On this particular winter night, 120 men and women have assembled on the edge of Tokyo's Ueno Park for the free bowls of rice and curry that are distributed there three times a week.

A Salvation Army van arrives at 9:45. With little ceremony, volunteers inside begin dishing out the steaming food. Looking chilled despite layers of tattered overcoats and mufflers, the people receive it in silence and steal off to dark benches to eat.

It is the van's third stop of the evening. Earlier, 50 persons were fed outside Tokyo's main railway station and 18 on a street corner in the Tokiwabashi district.

Japan has tackled crime, illiteracy, unemployment and other social ills with a success envied in the rest of the noncommunist world. Yet, homeless people, their possessions bundled into shopping bags, still walk its streets, a reminder that in some cases, Japan is as impotent as other nations.

The Japanese call them furosha -- drifting people. Their numbers are uncertain. The 1980 census recorded only 700 in Tokyo among a total population of 8 million. Yet these days the Salvation Army sometimes feeds 400 a night from a single van.

Some are mentally ill. Others are breadwinners temporarily down on their luck. Many are people who, for whatever reason, have chosen to turn their backs on the great commandments of this highly conformist society: get ahead, keep clean and make your family proud.

"All those considerations I threw away," declared Yoji Mochizuki, a grizzled, 61-year-old who said he has foraged in Tokyo's Ginza district for the past 20 years. "If I hadn't, I could never live this way."

In the winter, the cold drives him and his companions into heated subway stations and underground arcades. There they are found dozing on cardboard, drinking cheap liquor, playing board games or pawing through trash cans for food, drink or newspapers.

Nights they must spend outside. One of the few truly pathetic sights to be seen on the streets of Tokyo are the coffin-shaped shelters that they rig up from cardboard boxes to fend off the winter wind.

Eijiro Uchida, 53, and his wife, Fujie, 61, said they spend the daylight hours gathering cardboard and other refuse for sale to junkyards. They clear about $5 a day. They pass the nights in one of Tokyo's tiny neighborhood parks. "It is cold," Uchida said over Salvation Army food recently, "but we have each other and somehow we manage."

Ordinary Japanese simply ignore the furosha. It is easy to do so. They rarely approach passers-by for change. They drink, but generally not enough to grow boisterous or pass out. In parks, mothers and children play, oblivious to the unwashed man on a bench a few yards away.

But Satoru Saito, a psychologist who is conducting a study of the furosha, said many Japanese feel threatened by this "provocation" of conventional society's values. "The furosha are poor at articulating their philosophy," he said, "but their very existence constitutes a challenge."

Some older people see them as proof that the ethics that made Japan great are on the decline. In the old days, said Tokyo shopowner Yoichi Ueda, "people felt more shame . . . . It was beyond the comprehension of youngsters to join these people. The police, the family, were strong."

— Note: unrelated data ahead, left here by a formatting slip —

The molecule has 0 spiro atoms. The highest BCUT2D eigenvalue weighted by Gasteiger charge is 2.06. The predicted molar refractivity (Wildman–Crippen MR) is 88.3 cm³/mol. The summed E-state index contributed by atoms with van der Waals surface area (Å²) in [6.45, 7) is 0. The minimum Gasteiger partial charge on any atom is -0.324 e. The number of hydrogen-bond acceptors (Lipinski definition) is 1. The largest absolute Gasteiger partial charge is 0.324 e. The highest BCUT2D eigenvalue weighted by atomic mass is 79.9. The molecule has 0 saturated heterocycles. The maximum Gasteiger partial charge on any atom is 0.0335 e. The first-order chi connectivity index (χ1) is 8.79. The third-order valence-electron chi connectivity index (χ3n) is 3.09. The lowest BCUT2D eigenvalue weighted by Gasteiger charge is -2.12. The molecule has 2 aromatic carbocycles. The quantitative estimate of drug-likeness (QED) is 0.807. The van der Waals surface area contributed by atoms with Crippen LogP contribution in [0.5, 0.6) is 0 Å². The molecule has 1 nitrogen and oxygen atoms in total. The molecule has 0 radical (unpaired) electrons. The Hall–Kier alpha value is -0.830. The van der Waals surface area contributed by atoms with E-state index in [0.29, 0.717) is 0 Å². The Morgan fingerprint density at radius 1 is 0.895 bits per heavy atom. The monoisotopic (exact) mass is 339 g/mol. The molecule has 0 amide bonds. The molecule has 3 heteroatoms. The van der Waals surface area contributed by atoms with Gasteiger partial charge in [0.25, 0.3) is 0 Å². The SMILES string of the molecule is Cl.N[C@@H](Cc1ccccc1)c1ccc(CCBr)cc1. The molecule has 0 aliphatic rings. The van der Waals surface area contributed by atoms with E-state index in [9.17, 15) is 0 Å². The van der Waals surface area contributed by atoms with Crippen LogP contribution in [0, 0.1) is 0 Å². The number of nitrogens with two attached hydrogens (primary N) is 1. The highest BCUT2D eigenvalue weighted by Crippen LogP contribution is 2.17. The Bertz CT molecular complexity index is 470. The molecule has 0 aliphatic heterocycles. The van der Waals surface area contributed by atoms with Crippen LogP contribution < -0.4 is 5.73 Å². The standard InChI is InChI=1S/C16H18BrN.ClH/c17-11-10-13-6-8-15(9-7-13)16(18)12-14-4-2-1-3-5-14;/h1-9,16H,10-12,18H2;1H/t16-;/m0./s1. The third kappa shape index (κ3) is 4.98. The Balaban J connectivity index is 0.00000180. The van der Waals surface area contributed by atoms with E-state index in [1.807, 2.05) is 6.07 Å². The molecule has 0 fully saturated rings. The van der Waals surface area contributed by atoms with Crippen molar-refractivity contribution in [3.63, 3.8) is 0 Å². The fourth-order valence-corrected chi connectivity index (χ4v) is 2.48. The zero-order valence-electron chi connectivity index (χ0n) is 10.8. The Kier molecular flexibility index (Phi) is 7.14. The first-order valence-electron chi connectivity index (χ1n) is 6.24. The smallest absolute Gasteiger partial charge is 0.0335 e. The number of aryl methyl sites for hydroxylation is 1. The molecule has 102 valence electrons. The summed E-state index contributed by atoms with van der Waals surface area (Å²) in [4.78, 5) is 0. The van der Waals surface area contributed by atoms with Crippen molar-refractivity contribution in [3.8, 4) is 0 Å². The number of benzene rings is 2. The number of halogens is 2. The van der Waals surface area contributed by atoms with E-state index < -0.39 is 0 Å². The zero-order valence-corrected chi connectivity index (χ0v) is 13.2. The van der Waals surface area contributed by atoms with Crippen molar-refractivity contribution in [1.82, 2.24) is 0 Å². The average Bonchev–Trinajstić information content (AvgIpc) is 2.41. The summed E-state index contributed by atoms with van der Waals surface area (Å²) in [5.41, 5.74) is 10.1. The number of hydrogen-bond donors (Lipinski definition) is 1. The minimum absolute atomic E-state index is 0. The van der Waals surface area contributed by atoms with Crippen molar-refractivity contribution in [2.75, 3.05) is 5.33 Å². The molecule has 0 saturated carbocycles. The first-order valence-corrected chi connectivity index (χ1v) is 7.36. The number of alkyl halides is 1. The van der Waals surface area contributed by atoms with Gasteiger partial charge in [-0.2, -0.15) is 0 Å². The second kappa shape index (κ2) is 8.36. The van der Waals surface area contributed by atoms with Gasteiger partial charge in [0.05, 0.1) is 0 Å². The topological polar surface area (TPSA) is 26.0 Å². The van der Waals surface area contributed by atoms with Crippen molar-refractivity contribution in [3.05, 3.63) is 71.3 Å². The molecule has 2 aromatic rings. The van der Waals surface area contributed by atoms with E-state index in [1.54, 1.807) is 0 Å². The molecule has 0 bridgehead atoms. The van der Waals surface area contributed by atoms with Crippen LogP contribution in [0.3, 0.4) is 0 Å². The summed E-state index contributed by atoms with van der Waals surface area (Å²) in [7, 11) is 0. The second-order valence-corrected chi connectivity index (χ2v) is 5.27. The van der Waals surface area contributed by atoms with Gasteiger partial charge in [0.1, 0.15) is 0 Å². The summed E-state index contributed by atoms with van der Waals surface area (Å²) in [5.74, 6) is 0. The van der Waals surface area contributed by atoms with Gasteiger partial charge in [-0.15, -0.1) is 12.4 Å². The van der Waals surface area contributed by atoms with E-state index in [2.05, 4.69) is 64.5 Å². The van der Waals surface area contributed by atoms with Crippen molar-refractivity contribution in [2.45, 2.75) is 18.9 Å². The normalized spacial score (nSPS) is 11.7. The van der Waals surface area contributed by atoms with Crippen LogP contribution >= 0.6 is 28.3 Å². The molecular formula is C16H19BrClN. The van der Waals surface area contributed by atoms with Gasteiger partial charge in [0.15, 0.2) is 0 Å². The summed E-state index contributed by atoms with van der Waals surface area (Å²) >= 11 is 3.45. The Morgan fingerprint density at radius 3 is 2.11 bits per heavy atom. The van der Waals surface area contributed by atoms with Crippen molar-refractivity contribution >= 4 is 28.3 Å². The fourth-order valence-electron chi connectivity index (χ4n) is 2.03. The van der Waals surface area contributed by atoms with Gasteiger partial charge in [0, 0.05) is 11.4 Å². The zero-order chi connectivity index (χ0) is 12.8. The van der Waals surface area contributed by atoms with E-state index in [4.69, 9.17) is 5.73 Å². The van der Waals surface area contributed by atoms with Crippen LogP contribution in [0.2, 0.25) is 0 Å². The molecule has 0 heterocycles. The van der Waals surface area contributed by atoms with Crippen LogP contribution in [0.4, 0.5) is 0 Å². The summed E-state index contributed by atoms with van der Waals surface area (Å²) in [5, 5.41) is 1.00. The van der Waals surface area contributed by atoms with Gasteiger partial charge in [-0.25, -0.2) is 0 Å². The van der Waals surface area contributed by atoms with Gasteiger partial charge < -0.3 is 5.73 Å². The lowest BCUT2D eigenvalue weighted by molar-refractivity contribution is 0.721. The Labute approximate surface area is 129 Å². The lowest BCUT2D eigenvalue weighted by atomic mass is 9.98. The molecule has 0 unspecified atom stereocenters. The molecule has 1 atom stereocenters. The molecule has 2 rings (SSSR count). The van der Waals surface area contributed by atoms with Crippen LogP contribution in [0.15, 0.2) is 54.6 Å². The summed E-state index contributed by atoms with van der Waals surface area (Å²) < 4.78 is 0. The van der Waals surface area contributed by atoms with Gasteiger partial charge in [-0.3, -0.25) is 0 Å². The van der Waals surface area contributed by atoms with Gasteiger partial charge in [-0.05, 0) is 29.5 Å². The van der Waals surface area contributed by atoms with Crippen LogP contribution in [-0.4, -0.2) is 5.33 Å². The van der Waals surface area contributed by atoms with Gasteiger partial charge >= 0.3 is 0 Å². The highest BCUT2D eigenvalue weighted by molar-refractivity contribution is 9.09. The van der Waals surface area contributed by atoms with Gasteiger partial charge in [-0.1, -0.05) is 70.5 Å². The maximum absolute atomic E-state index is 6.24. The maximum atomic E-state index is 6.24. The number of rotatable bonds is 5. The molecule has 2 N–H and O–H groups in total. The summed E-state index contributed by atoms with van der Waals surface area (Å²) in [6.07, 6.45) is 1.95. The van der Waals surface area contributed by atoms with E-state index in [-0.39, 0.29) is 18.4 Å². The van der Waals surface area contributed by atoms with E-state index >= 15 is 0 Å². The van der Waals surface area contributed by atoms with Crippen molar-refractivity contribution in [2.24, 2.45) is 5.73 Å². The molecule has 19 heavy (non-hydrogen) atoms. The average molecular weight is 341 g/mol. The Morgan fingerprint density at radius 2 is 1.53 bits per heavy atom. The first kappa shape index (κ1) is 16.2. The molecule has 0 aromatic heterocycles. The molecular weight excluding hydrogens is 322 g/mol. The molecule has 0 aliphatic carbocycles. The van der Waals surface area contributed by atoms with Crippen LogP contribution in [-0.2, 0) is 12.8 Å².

In fact, few cities are so hospitable to street people. The jetsam of prosperity is everywhere. Service-conscious restaurants throw out meals if they do not sell in a day; people discard clothes, shoes and other essentials at the first signs of wear.

Government welfare programs can provide $75 a month. Those people willing and able to work can sign on as day laborers at construction sites.

What is not found or earned can be negotiated. Some restaurants feed drifters at the back door in exchange for their prompt departure. "In Ginza, sometimes we get luxury food," said Mochizuki with satisfaction. "If you know the right places, the life here can be fairly easy."

As in the United States, talk like this has fueled debate among government and social workers as to how many are forced into the life and how many choose it to escape responsibility.

Salvation Army Maj. Akiko Sakamoto, who runs the agency's feeding programs, agrees that some are in it for "the lazy life." Efforts to coax people home must focus on the newly down and out. "Once this life starts, they lose not only family and things but also their desire" for normality, she said.

There is no way to separate the two groups, Sakamoto contended, so all must be fed. In addition, neglect could lead them to resort to crime to support themselves, she said, although few furosha are thought to be involved in serious crime.

Salvation Army outreach programs often encounter local resistance. The opening of a rehabilitation house for alcoholics was delayed two years due to neighbors' complaints. Recently, the agency suspended feeding programs in the high-rise Shinjuku entertainment district following protests from local merchants and officials. About 200-300 people inhabit streets and underground passageways there.

Officials there still talk of an incident five years ago at Shinjuku bus terminal in which a deranged homeless man threw gasoline into a bus and lit it. Five persons were killed and 10 others seriously injured.

The ward government now conducts "patrols" against the furosha. As a carrot, officials use invitations to government-run hostels and hospitals. Few accept, however, officials say. As a stick, it urges merchants to stop feeding them and throws water or wet sawdust on spots where they sit or sleep.

These programs began two years ago, but have had "poor results," said Teizo Ito, director of environment for Shinjuku ward. "The main problem is not economics. It is character, mental disease or different moral values."